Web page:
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Time to go and get this Met

Shortstop Reyes is what they need

Marco Scutaro snagged this throw, but he didn’t have one of his better days in the field. Marco Scutaro snagged this throw, but he didn’t have one of his better days in the field. (Brian Blanco/Associated Press)
By Nick Cafardo
July 17, 2011

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ST. PETERSBURG, Fla. - You don’t go out and obtain Adrian Gonzalez and Carl Crawford to finish second to the Yankees. You get those guys because you’ve committed to winning it all. And to not finish things off would be foolish.

So, as the trade deadline approaches in two weeks, the Red Sox have to identify what they need to accomplish their goal.

From this perspective, they should load up the truck of prospects and send them to the Mets for shortstop Jose Reyes.

“I know that everyone seems to think the Red Sox are going to bring in Carlos Beltran, or that they need a pitcher, but today proved to me that their biggest need is to get Reyes and solidify that shortstop position,’’ said an American League scout who watched the Sox beat the Rays, 9-5, yesterday at Tropicana Field. “They don’t need much here. And if their pitchers all come back in due time, they probably don’t need to go there. What they need is an impact player at that very crucial position on the field. And there’s nobody better than Reyes right now.’’

The scout, and anyone who watched yesterday’s game, noticed that Sox shortstop Marco Scutaro didn’t have the best of days behind John Lackey. He committed a throwing error on a ball hit by the leadoff batter, and later in the first inning couldn’t get to another ball, although that would have been a good play.

Scutaro’s throwing - because of a weakened shoulder that plagued him all of last season - doesn’t inspire confidence, and Jed Lowrie didn’t offer any stability when he started at shortstop.

Reyes has missed the last two weeks with a hamstring strain, but is eligible to come off the disabled list tomorrow. He may do a short rehab stint in Brooklyn, but for the most part is ready. There’s been great debate over whether the Mets will deal Reyes, an impending free agent, or hope they can sign him this offseason. But teams are about to line up to see what it would take to get a deal done.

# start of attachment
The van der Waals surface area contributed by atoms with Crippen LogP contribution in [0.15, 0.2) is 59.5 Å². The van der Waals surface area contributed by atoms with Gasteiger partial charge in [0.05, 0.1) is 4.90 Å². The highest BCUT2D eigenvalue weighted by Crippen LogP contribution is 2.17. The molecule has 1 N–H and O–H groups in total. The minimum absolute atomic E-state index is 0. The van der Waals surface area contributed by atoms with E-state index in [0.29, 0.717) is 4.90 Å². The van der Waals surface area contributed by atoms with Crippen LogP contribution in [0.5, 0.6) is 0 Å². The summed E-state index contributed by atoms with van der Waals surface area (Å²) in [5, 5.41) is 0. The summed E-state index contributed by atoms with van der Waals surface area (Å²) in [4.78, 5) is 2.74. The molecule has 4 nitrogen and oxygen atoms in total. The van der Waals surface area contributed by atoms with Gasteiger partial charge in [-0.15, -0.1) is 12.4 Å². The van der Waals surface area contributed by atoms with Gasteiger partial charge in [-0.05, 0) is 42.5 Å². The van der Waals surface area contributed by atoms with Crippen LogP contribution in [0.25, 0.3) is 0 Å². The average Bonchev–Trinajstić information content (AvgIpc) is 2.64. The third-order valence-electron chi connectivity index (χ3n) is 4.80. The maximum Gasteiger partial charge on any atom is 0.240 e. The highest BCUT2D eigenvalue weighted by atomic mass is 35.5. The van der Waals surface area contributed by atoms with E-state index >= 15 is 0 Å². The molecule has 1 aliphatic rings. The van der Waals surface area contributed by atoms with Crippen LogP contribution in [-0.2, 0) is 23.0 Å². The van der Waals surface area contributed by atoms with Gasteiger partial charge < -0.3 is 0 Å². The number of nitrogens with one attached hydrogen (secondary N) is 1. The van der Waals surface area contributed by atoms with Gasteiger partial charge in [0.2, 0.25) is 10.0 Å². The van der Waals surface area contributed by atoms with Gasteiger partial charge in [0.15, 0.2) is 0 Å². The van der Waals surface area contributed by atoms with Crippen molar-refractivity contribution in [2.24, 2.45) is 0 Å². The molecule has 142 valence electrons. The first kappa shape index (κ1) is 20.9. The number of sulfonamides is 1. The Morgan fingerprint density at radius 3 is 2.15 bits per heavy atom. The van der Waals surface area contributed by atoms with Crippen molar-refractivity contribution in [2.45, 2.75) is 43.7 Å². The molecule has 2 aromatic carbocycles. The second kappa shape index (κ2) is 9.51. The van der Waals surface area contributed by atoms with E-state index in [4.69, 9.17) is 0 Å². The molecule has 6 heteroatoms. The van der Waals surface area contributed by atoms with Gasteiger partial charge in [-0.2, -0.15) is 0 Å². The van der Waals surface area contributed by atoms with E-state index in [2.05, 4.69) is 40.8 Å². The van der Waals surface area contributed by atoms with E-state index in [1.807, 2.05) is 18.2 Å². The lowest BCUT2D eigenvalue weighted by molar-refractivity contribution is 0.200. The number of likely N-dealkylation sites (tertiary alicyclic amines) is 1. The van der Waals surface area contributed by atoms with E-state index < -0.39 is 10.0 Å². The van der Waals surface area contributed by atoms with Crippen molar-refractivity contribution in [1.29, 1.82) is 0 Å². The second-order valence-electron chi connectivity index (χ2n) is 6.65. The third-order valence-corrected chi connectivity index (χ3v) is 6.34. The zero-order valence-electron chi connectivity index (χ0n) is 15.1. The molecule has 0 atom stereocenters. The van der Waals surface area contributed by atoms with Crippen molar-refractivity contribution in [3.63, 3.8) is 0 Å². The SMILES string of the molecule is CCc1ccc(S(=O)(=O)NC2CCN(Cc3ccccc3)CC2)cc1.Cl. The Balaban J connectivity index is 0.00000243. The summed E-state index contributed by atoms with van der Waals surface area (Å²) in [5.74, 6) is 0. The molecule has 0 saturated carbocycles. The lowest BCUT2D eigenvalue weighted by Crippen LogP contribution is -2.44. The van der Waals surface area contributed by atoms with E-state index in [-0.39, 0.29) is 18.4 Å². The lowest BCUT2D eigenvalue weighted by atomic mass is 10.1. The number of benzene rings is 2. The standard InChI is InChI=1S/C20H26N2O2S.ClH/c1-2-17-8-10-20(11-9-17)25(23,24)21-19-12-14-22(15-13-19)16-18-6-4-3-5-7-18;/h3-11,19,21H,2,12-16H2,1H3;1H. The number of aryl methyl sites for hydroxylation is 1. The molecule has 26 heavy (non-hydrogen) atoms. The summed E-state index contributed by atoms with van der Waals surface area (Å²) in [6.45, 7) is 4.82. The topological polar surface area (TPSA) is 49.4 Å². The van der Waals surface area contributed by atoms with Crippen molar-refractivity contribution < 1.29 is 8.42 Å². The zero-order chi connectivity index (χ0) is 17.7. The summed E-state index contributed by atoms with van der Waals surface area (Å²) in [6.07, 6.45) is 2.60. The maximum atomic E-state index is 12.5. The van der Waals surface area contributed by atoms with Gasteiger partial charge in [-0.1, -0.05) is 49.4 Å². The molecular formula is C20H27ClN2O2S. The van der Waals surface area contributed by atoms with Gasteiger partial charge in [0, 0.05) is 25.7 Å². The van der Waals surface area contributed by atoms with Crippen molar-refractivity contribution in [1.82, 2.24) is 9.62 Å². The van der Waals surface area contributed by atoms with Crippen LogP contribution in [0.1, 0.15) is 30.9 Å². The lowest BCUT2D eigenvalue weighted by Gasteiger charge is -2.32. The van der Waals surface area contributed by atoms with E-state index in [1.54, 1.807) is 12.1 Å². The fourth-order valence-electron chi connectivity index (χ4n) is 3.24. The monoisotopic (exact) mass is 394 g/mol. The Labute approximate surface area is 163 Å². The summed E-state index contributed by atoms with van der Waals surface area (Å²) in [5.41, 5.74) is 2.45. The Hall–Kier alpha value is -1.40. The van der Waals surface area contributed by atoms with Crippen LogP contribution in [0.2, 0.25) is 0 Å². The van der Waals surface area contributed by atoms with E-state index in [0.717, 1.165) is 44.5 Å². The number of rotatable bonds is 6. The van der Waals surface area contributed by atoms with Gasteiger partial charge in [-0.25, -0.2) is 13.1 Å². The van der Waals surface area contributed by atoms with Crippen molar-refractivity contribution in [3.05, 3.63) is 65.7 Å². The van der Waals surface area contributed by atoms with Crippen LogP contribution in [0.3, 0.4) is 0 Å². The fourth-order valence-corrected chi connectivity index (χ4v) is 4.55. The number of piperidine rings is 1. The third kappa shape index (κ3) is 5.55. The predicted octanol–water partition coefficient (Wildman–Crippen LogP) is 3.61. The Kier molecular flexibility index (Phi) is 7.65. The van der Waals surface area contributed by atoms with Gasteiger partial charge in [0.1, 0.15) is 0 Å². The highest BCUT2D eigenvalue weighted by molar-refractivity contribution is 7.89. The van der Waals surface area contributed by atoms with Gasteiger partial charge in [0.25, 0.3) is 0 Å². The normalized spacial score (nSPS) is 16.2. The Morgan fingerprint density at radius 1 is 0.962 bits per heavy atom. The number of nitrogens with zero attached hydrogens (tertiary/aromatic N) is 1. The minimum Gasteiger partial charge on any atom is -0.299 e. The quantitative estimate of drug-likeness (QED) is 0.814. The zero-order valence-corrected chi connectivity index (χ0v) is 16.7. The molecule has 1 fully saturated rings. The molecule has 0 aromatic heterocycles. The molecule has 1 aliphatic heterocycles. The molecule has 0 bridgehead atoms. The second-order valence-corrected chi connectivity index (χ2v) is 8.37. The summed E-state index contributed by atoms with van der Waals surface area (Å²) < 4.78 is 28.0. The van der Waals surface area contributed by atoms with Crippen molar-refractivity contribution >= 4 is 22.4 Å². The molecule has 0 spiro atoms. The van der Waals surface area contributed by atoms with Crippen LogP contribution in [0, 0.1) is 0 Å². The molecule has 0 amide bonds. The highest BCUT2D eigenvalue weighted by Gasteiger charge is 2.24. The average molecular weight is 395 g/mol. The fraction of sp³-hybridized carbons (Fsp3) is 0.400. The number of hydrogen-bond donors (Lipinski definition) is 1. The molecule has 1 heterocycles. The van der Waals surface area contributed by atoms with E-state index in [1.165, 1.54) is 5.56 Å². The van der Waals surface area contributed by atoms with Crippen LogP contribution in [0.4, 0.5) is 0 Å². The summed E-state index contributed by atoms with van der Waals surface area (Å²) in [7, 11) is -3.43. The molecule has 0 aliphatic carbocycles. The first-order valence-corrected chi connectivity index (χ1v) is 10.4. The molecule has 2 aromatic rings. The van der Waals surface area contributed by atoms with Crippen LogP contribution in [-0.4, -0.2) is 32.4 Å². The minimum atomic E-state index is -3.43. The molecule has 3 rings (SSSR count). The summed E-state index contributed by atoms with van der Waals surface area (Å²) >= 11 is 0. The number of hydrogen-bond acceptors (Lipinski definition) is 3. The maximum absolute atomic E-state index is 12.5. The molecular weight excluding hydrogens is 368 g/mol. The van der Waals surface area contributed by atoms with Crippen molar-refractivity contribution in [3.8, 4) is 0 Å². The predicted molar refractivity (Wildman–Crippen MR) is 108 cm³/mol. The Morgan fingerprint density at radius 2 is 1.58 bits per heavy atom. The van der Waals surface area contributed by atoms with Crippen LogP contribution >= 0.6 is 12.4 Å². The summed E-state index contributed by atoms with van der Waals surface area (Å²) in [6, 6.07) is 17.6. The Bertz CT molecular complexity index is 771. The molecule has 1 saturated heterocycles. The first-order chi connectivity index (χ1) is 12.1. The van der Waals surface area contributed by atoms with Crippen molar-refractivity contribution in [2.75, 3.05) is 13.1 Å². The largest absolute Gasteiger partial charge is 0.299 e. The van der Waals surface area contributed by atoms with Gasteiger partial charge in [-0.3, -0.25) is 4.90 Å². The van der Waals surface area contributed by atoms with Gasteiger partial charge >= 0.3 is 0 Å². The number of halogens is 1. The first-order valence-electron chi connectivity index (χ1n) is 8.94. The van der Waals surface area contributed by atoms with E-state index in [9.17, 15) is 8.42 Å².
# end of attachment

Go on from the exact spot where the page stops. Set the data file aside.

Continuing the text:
You can argue that other than Gonzalez and the Blue Jays’ Jose Bautista, Reyes has been the game’s best player this season. He plays a premium position, and is hitting .354 with a .398 on-base percentage, a .927 OPS, and 30 steals from the leadoff spot. He has one of the best shortstop arms in the game, and his athleticism is off the charts.

Prone to injury? Sure. But you take the chance with such a gifted player. And the Red Sox are one of three or four teams with the resources to sign Reyes long term.

This would mean scrapping the idea of Jose Iglesias being the shortstop of the future. But you do that for the 28-year-old Reyes, and use Iglesias, who has yet to show he can hit at the higher minor league levels, in this deal or another deal.

There would be issues, certainly. One would be the number of leadoff hitters on the team. That one’s easy. Reyes is your leadoff hitter. Jacoby Ellsbury hit his 13th home run yesterday and appears to have middle-of-the-order power. He’s become a Crawford-type player whose power and ability to drive in runs can be used lower in the order. The lineup would be incredibly fast, powerful, and athletic, both offensively and defensively. The middle of the order would be predominantly lefthanded, but you take your chances.

Would the switch-hitting Reyes only be a rent-a-player? If he is, and he leads the Sox to a championship, it’s worth it. And why couldn’t the Sox sign him? They are likely to re-sign David Ortiz, but J.D. Drew, Mike Cameron, Scutaro, and Jonathan Papelbon may all come off the books.

Although Sox owner John Henry hates the idea of the luxury tax, he’s always been willing to pay it if it means adding a piece to put the team over the top. Knowing the way the Sox operate, they will, if they haven’t already, explored the possibility of Reyes and what it would take to get him, because they usually think big first.

Even though right field has been a glaring weakness, the rest of the lineup has been so productive that you can skate by with Drew and hope he gets hot and helps down the stretch. You could also move Josh Reddick to right field, though he may be a piece the Mets would want.

When races are close, it takes big moves to get a team past the competition. For instance, the Yankees are exploring a deal with Colorado for Ubaldo Jimenez.

All teams think pitching first, and the Red Sox should as well. But if they’re confident that Jon Lester (recovering from a lat strain) and Clay Buchholz (back) can make it back and be pitching strong by August, and if Lackey is turning his season around, then they can address other things.

Shortstop is becoming a concern. There’s no position on the field that’s a bigger confidence builder or downer for a pitcher. The Sox were ignited by Orlando Cabrera in 2004, and Julio Lugo, with all his faults, had his best stretch in 2007 for a championship team.

Reyes would give this team a major boost.

Nick Cafardo can be reached at Follow him on Twitter @nickcafardo.

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